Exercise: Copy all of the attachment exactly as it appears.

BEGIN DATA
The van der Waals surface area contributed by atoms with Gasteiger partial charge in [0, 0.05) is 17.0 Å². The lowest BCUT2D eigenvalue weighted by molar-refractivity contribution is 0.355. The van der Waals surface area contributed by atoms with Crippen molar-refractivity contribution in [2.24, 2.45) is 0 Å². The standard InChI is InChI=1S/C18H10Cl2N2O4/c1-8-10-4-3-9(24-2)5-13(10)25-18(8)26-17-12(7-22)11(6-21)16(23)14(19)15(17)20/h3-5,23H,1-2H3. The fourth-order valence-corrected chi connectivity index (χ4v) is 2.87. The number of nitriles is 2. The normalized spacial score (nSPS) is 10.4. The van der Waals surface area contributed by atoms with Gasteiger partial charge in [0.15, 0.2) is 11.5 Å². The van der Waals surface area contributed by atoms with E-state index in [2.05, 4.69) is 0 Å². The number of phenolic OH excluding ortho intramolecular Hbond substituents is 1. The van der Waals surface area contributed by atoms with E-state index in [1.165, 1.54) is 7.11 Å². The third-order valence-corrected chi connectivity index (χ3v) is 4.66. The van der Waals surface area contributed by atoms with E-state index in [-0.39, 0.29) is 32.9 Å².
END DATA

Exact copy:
The van der Waals surface area contributed by atoms with Gasteiger partial charge in [0, 0.05) is 17.0 Å². The lowest BCUT2D eigenvalue weighted by molar-refractivity contribution is 0.355. The van der Waals surface area contributed by atoms with Crippen molar-refractivity contribution in [2.24, 2.45) is 0 Å². The standard InChI is InChI=1S/C18H10Cl2N2O4/c1-8-10-4-3-9(24-2)5-13(10)25-18(8)26-17-12(7-22)11(6-21)16(23)14(19)15(17)20/h3-5,23H,1-2H3. The fourth-order valence-corrected chi connectivity index (χ4v) is 2.87. The number of nitriles is 2. The normalized spacial score (nSPS) is 10.4. The van der Waals surface area contributed by atoms with Gasteiger partial charge in [0.15, 0.2) is 11.5 Å². The van der Waals surface area contributed by atoms with E-state index in [2.05, 4.69) is 0 Å². The number of phenolic OH excluding ortho intramolecular Hbond substituents is 1. The van der Waals surface area contributed by atoms with E-state index in [1.165, 1.54) is 7.11 Å². The third-order valence-corrected chi connectivity index (χ3v) is 4.66. The van der Waals surface area contributed by atoms with E-state index in [-0.39, 0.29) is 32.9 Å².